Sustainable water purification in Ghana (Summer 2016)
High concentrations of fluoride (up to 4.60 mg/L) have been reported in drinking water supplies of the Bongo District, which is located in the Northern Ghana. Exposure to fluoride through drinking water supplies can cause dental and skeletal fluorosis. Minimizing fluoride concentrations in the Bongo District is challenging because traditional defluoridation (i.e. fluoride removal) techniques are complex and require routine maintenance. Sustainable and low maintenance technologies are necessary for decreasing fluoride concentrations to permissible amounts (between 0.5 - 1.5 mg/L, World Health Organization) within the Bongo District.
This international research experience for students (IRES) was a collaboration between Southern University (SU) and the Kwame Nkrumah University of Science & Technology. We spent 10 weeks in Kumasi, Ghana assessing different amendments of laterite to optimize it for application in filters. Laterite is a soil that is abundant in the Bongo District and has shown promise in adsorbing fluoride from water. We also visited the Bongo District for an initial site assessment and to brainstorm preliminary filter prototypes with community representatives.
I worked with Eric Thompson, Jr., who at the time was a Civil Engineering undergraduate student at SU. The aim for our investigation was to examine the performance of a heat activated laterite-alumina composite in adsorbing fluoride to permissible concentrations. Previous research has demonstrated that activated alumina is capable of decreasing fluoride concentrations through adsorption. We hypothesized that this composite would display higher uptake than laterite alone, thus enhancing performance.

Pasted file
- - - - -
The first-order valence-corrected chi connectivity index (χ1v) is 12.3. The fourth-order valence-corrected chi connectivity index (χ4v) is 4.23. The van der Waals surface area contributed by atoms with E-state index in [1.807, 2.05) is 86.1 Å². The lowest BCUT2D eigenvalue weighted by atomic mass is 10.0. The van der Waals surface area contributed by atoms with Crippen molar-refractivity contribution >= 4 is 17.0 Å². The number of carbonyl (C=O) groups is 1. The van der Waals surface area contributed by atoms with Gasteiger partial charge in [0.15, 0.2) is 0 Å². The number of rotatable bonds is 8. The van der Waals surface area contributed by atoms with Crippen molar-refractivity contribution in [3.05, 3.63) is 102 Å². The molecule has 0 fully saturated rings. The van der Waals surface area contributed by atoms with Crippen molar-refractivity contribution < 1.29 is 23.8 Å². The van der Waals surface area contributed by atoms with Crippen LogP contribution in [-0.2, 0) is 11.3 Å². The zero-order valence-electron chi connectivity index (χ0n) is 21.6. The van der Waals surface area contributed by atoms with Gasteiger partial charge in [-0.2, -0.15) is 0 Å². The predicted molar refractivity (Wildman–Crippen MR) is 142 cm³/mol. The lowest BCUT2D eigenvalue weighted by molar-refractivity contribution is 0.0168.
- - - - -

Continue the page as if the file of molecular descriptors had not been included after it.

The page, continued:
The laterite - alumina composite was prepared using soil samples collected from the Bongo District. The composite was utilized in column adsorption experiments for assessing its defluoridation capacity. Our investigation revealed that the composite decreased the fluoride concentration below 1.5 mg/L. However, the bed volume for the column containing the composite was low. This indicated that the composite would require routine maintenance, which limited application in the Bongo District. Strategies for increasing the bed volumes are necessary for future implementation.
Use of laterite-alumina composite as a sustainable means of fluoride removal from drinking water [Talk]. AAAS Emerging Researchers National (ERN) conference in STEM, 2017.
Bringing Back the Smiles of the Bongo District [Talk]. Living Marine Sciences Cooperative Science Center (LMRCSC) Research Symposium, 2016.
Using laterite-alumina composites for adsorbing fluoride [Talk]. Southern University and A&M College International Research Experience for Students (SU-IRES) Research Symposium, 2016.